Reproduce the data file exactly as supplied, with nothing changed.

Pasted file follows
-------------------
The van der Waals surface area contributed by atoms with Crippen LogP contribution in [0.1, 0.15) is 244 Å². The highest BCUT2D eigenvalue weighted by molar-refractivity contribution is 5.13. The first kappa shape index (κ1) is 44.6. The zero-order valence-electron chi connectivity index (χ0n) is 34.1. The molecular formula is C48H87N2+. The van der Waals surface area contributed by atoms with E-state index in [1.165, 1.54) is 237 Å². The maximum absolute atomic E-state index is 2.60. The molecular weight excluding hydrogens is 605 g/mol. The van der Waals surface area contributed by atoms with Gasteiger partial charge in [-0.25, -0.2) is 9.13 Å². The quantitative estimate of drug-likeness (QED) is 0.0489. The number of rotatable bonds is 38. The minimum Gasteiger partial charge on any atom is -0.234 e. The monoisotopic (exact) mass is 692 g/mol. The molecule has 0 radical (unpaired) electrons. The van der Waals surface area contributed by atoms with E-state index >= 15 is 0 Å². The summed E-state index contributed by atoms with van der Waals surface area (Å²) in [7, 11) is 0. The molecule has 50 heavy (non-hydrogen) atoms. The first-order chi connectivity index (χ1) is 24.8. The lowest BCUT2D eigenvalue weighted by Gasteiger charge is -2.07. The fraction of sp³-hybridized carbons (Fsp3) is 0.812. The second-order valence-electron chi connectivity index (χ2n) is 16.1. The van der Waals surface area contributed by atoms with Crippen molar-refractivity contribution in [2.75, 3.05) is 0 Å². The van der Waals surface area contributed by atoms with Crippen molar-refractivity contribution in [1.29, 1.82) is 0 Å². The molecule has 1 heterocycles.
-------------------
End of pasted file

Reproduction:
The van der Waals surface area contributed by atoms with Crippen LogP contribution in [0.1, 0.15) is 244 Å². The highest BCUT2D eigenvalue weighted by molar-refractivity contribution is 5.13. The first kappa shape index (κ1) is 44.6. The zero-order valence-electron chi connectivity index (χ0n) is 34.1. The molecular formula is C48H87N2+. The van der Waals surface area contributed by atoms with E-state index in [1.165, 1.54) is 237 Å². The maximum absolute atomic E-state index is 2.60. The molecular weight excluding hydrogens is 605 g/mol. The van der Waals surface area contributed by atoms with Gasteiger partial charge in [-0.25, -0.2) is 9.13 Å². The quantitative estimate of drug-likeness (QED) is 0.0489. The number of rotatable bonds is 38. The minimum Gasteiger partial charge on any atom is -0.234 e. The monoisotopic (exact) mass is 692 g/mol. The molecule has 0 radical (unpaired) electrons. The van der Waals surface area contributed by atoms with E-state index >= 15 is 0 Å². The summed E-state index contributed by atoms with van der Waals surface area (Å²) in [7, 11) is 0. The molecule has 50 heavy (non-hydrogen) atoms. The first-order chi connectivity index (χ1) is 24.8. The lowest BCUT2D eigenvalue weighted by Gasteiger charge is -2.07. The fraction of sp³-hybridized carbons (Fsp3) is 0.812. The second-order valence-electron chi connectivity index (χ2n) is 16.1. The van der Waals surface area contributed by atoms with Crippen molar-refractivity contribution in [2.75, 3.05) is 0 Å². The van der Waals surface area contributed by atoms with Crippen molar-refractivity contribution in [1.29, 1.82) is 0 Å². The molecule has 1 heterocycles.